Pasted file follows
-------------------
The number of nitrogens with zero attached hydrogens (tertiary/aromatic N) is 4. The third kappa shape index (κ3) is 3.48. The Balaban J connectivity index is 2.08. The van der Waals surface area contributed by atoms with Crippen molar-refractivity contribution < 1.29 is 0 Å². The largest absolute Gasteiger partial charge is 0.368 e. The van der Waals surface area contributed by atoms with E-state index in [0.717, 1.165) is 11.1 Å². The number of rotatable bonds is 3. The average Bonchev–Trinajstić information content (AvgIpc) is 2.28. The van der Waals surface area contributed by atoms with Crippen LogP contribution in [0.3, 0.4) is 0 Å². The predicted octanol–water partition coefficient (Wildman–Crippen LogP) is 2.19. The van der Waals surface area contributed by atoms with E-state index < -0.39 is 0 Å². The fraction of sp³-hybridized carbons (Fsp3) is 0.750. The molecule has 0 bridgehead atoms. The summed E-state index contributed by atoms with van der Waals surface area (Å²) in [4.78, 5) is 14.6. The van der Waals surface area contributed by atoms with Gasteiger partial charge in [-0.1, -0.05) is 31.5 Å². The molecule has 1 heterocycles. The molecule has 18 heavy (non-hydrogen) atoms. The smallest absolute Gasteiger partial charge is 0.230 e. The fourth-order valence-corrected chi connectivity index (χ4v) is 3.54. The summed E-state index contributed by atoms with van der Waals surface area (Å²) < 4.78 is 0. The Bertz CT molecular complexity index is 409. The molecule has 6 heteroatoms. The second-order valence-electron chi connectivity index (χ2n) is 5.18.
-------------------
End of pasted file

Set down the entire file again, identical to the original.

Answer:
The number of nitrogens with zero attached hydrogens (tertiary/aromatic N) is 4. The third kappa shape index (κ3) is 3.48. The Balaban J connectivity index is 2.08. The van der Waals surface area contributed by atoms with Crippen molar-refractivity contribution < 1.29 is 0 Å². The largest absolute Gasteiger partial charge is 0.368 e. The van der Waals surface area contributed by atoms with E-state index in [0.717, 1.165) is 11.1 Å². The number of rotatable bonds is 3. The average Bonchev–Trinajstić information content (AvgIpc) is 2.28. The van der Waals surface area contributed by atoms with Crippen LogP contribution in [0.3, 0.4) is 0 Å². The predicted octanol–water partition coefficient (Wildman–Crippen LogP) is 2.19. The van der Waals surface area contributed by atoms with E-state index < -0.39 is 0 Å². The fraction of sp³-hybridized carbons (Fsp3) is 0.750. The molecule has 0 bridgehead atoms. The summed E-state index contributed by atoms with van der Waals surface area (Å²) in [4.78, 5) is 14.6. The van der Waals surface area contributed by atoms with Gasteiger partial charge in [-0.1, -0.05) is 31.5 Å². The molecule has 1 heterocycles. The molecule has 18 heavy (non-hydrogen) atoms. The smallest absolute Gasteiger partial charge is 0.230 e. The fourth-order valence-corrected chi connectivity index (χ4v) is 3.54. The summed E-state index contributed by atoms with van der Waals surface area (Å²) < 4.78 is 0. The Bertz CT molecular complexity index is 409. The molecule has 6 heteroatoms. The second-order valence-electron chi connectivity index (χ2n) is 5.18.